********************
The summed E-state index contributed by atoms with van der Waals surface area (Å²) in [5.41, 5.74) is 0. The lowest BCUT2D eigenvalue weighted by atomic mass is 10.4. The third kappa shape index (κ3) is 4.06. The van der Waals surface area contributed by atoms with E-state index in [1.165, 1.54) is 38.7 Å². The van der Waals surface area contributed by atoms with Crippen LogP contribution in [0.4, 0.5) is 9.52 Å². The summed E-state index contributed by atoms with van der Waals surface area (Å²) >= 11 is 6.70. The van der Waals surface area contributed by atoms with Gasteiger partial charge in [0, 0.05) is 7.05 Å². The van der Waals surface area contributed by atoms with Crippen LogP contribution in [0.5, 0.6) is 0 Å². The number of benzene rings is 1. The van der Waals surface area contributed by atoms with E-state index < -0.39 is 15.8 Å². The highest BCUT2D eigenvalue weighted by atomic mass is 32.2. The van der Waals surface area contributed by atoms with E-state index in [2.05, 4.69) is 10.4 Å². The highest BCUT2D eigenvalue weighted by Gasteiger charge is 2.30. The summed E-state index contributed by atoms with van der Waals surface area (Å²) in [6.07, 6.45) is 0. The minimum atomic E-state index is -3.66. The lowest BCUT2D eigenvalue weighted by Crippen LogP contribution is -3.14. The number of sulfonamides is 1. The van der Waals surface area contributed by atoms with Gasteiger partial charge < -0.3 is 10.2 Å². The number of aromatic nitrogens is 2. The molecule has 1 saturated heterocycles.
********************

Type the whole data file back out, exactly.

The summed E-state index contributed by atoms with van der Waals surface area (Å²) in [5.41, 5.74) is 0. The lowest BCUT2D eigenvalue weighted by atomic mass is 10.4. The third kappa shape index (κ3) is 4.06. The van der Waals surface area contributed by atoms with E-state index in [1.165, 1.54) is 38.7 Å². The van der Waals surface area contributed by atoms with Crippen LogP contribution in [0.4, 0.5) is 9.52 Å². The summed E-state index contributed by atoms with van der Waals surface area (Å²) >= 11 is 6.70. The van der Waals surface area contributed by atoms with Gasteiger partial charge in [0, 0.05) is 7.05 Å². The van der Waals surface area contributed by atoms with Crippen LogP contribution in [0.5, 0.6) is 0 Å². The number of benzene rings is 1. The van der Waals surface area contributed by atoms with E-state index < -0.39 is 15.8 Å². The highest BCUT2D eigenvalue weighted by atomic mass is 32.2. The van der Waals surface area contributed by atoms with E-state index in [2.05, 4.69) is 10.4 Å². The highest BCUT2D eigenvalue weighted by Gasteiger charge is 2.30. The summed E-state index contributed by atoms with van der Waals surface area (Å²) in [6.07, 6.45) is 0. The minimum atomic E-state index is -3.66. The lowest BCUT2D eigenvalue weighted by Crippen LogP contribution is -3.14. The number of sulfonamides is 1. The van der Waals surface area contributed by atoms with Gasteiger partial charge < -0.3 is 10.2 Å². The number of aromatic nitrogens is 2. The molecule has 1 saturated heterocycles.